He soon came to the attention of Dutch authorities in the occupied German city. They passed the information on to the Beheersinstituut, the Dutch Institute of Asset and Property Management, a body responsible for managing the wealth of people who had disappeared in World War II, including deported Jews, Dutch spies and German citizens who lived in the Netherlands.
Helmut S said that the hoard was discovered when an Arnhem branch of the Rotterdamsche Bank was bombed in August 1944.
A safe was smashed, leaving jewels, coins and other riches scattered in the street, and his comrades pocketed what they could see, later hiding the loot in zinc ammunition boxes, he said.
In 1946 and 1947 the Beheersinstitut carried out three searches. The first failed because the ground was frozen. The second, aided by primitive metal detectors of the time, yielded nothing.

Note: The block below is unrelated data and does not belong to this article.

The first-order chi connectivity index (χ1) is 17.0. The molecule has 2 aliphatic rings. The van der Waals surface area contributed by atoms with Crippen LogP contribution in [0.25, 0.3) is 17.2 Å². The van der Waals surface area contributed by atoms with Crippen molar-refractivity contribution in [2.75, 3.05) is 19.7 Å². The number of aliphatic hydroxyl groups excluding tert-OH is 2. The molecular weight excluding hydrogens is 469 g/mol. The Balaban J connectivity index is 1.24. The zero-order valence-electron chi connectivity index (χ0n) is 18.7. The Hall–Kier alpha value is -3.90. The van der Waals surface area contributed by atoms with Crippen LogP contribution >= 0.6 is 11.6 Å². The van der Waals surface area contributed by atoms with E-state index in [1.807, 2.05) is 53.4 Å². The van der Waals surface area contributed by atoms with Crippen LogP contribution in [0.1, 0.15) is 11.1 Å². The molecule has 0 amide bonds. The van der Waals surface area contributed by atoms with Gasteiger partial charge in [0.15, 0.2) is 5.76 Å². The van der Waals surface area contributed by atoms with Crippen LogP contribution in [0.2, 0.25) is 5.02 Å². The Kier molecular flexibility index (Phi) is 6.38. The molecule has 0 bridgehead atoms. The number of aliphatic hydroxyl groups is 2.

For the third attempt they summoned Helmut S back from Germany to help, but despite his eyewitness knowledge and the map he had provided, the dig was fruitless.
Archivists are not certain who made the map, but believe it was done by one of the German soldiers. After Helmut S handed it over, the map went into the file of the Beheersinstituut, with the proviso it would not be released for many years to protect the financial interests of the property owners.
Dutch officials toyed with several theories. Perhaps the treasure had been dug up by a local who witnessed the burial or by the mystery surviving German soldier.
Others suspected the Americans. During the third dig, Beheersinstituut staff encountered two US officers and noticed that the soil in the area had been disturbed.
“And they actually go to them and they say: ‘Well, we don’t know what you’re doing, but please mind your business and this is our affair,’” Waalkens said.
Joost Rosendaal, an assistant professor in history at Radboud University, said that looting was common on both sides.
In October 1944 at least five banks in Arnhem were looted by German soldiers. After the liberation in April 1945, another was robbed by troops in British uniforms, a group that included one Dutchman serving in the South Wales Borderers.